Body of evidence

Is a concentration of wealth at the top to blame for financial crises? – Published on The Economist, March 17, 2012.

In the search for the villain behind the global financial crisis, some have pointed to inequality as a culprit. In his 2010 book “Fault Lines”, Raghuram Rajan of the University of Chicago argued that inequality was a cause of the crisis, and that the American government served as a willing accomplice. From the early 1980s the wages of working Americans with little or no university education fell ever farther behind those with university qualifications, he pointed out. Under pressure to respond to the problem of stagnating incomes, successive presidents and Congresses opened a flood of mortgage credit.  

In 1992 the government reduced capital requirements at Fannie Mae and Freddie Mac, two huge sources of housing finance. In the 1990s the Federal Housing Administration expanded its loan guarantees to cover bigger mortgages with smaller down-payments. And in the 2000s Fannie and Freddie were encouraged to buy more subprime mortgage-backed securities. Inequality, Mr Rajan argued, prepared the ground for disaster.

Mr Rajan’s story was intended as a narrative of the subprime crisis in America, not as a general theory of financial dislocation. But others have noted that inequality also soared in the years before the Depression of the 1930s. In 2007 23.5% of all American income flowed to the top 1% of earners—their highest share since 1929. In a 2010 paper Michael Kumhof and Romain Rancière, two economists at the International Monetary Fund, built a model to show how inequality can systematically lead to crisis. An investor class may become better at capturing the returns to production, slowing wage growth and raising inequality. Workers then borrow to prop up their consumption. Leverage grows until crisis results. Their model absolves politicians of responsibility; inequality works its mischief without the help of government … //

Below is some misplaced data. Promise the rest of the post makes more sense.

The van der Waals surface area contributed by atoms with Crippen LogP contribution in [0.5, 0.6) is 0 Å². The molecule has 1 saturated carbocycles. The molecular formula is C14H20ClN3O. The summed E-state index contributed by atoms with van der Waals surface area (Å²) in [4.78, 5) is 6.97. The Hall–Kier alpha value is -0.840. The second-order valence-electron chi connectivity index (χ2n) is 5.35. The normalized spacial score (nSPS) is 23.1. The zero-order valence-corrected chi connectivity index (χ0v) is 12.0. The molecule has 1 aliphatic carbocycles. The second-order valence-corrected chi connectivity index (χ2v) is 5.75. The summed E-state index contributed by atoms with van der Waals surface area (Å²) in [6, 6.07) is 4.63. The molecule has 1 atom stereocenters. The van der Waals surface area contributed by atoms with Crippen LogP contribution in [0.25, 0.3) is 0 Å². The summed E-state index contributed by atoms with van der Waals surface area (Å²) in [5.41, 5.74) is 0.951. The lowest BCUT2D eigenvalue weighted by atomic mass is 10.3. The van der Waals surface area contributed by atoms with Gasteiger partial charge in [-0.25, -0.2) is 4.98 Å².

… Reasonable doubt:

Other economists wonder whether income inequality is not wrongly accused. Michael Bordo of Rutgers University and Christopher Meissner of the University of California at Davis recently studied 14 advanced countries from 1920 to 2008 to test the inequality-causes-busts hypothesis. They turn up a strong relationship between credit booms and financial crises—a result confirmed by many other economic studies. There is no consistent link between income concentration and credit booms, however.

Inequality occasionally rises with credit creation, as in America in the late 1920s and during the years before the 2008 crisis. This need not mean that the one causes the other, they note. In other cases, such as in Australia and Sweden in the 1980s, credit booms seem to drive inequality rather than the other way around. Elsewhere, as in 1990s Japan, rapid growth in the share of income going to the highest earners coincided with a slump in credit. Rising real incomes and low interest rates reliably lead to credit booms, they reckon, but inequality does not. Mr Rajan’s story may work for America’s 2008 crisis. It is not an iron law. (full text and links to source articles).


Nomads and their networks: not wanderers, watch this video, 4.49 min, on The Economist, March 22, 2012;

Interpreting a purge – Where Bo goes, March 23, 2012.

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